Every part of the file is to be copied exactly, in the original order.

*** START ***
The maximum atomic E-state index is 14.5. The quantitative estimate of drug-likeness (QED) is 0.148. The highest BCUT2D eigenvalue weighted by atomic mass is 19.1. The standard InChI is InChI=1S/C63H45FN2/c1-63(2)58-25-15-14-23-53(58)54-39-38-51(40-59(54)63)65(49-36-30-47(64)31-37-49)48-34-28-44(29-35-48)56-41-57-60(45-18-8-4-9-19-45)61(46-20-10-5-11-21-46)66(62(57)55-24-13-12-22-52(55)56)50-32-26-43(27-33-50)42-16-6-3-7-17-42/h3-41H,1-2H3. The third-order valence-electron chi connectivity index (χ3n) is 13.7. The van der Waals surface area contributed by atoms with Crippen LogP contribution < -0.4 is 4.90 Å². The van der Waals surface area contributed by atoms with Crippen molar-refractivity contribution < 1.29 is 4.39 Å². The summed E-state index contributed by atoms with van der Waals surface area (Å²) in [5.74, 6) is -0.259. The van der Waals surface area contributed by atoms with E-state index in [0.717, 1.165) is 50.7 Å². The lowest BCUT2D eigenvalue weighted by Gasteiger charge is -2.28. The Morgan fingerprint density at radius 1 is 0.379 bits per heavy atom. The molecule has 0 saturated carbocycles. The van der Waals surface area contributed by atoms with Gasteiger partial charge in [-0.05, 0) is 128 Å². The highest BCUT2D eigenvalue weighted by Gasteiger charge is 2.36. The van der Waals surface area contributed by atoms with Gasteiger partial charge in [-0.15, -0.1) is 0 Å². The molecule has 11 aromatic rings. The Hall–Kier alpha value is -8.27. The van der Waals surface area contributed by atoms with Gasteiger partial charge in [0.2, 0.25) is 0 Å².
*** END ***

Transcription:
The maximum atomic E-state index is 14.5. The quantitative estimate of drug-likeness (QED) is 0.148. The highest BCUT2D eigenvalue weighted by atomic mass is 19.1. The standard InChI is InChI=1S/C63H45FN2/c1-63(2)58-25-15-14-23-53(58)54-39-38-51(40-59(54)63)65(49-36-30-47(64)31-37-49)48-34-28-44(29-35-48)56-41-57-60(45-18-8-4-9-19-45)61(46-20-10-5-11-21-46)66(62(57)55-24-13-12-22-52(55)56)50-32-26-43(27-33-50)42-16-6-3-7-17-42/h3-41H,1-2H3. The third-order valence-electron chi connectivity index (χ3n) is 13.7. The van der Waals surface area contributed by atoms with Crippen LogP contribution < -0.4 is 4.90 Å². The van der Waals surface area contributed by atoms with Crippen molar-refractivity contribution < 1.29 is 4.39 Å². The summed E-state index contributed by atoms with van der Waals surface area (Å²) in [5.74, 6) is -0.259. The van der Waals surface area contributed by atoms with E-state index in [0.717, 1.165) is 50.7 Å². The lowest BCUT2D eigenvalue weighted by Gasteiger charge is -2.28. The Morgan fingerprint density at radius 1 is 0.379 bits per heavy atom. The molecule has 0 saturated carbocycles. The van der Waals surface area contributed by atoms with Gasteiger partial charge in [-0.05, 0) is 128 Å². The highest BCUT2D eigenvalue weighted by Gasteiger charge is 2.36. The van der Waals surface area contributed by atoms with Gasteiger partial charge in [-0.15, -0.1) is 0 Å². The molecule has 11 aromatic rings. The Hall–Kier alpha value is -8.27. The van der Waals surface area contributed by atoms with Gasteiger partial charge in [0.2, 0.25) is 0 Å².